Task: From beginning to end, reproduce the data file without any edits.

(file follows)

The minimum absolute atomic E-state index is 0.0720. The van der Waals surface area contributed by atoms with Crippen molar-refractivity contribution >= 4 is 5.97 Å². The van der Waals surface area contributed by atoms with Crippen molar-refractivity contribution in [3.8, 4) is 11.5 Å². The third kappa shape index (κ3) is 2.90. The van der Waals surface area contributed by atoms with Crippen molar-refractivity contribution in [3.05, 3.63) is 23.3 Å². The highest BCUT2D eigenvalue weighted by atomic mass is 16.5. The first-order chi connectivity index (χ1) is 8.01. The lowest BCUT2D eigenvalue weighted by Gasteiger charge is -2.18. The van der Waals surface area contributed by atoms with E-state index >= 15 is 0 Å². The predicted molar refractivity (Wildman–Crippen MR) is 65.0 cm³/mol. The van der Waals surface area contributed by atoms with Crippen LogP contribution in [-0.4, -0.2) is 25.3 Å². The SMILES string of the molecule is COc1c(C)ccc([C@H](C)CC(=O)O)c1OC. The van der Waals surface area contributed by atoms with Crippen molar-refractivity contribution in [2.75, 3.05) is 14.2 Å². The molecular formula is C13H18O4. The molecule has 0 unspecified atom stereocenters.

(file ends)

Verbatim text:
The minimum absolute atomic E-state index is 0.0720. The van der Waals surface area contributed by atoms with Crippen molar-refractivity contribution >= 4 is 5.97 Å². The van der Waals surface area contributed by atoms with Crippen molar-refractivity contribution in [3.8, 4) is 11.5 Å². The third kappa shape index (κ3) is 2.90. The van der Waals surface area contributed by atoms with Crippen molar-refractivity contribution in [3.05, 3.63) is 23.3 Å². The highest BCUT2D eigenvalue weighted by atomic mass is 16.5. The first-order chi connectivity index (χ1) is 8.01. The lowest BCUT2D eigenvalue weighted by Gasteiger charge is -2.18. The van der Waals surface area contributed by atoms with E-state index >= 15 is 0 Å². The predicted molar refractivity (Wildman–Crippen MR) is 65.0 cm³/mol. The van der Waals surface area contributed by atoms with Crippen LogP contribution in [-0.4, -0.2) is 25.3 Å². The SMILES string of the molecule is COc1c(C)ccc([C@H](C)CC(=O)O)c1OC. The van der Waals surface area contributed by atoms with Crippen molar-refractivity contribution in [2.75, 3.05) is 14.2 Å². The molecular formula is C13H18O4. The molecule has 0 unspecified atom stereocenters.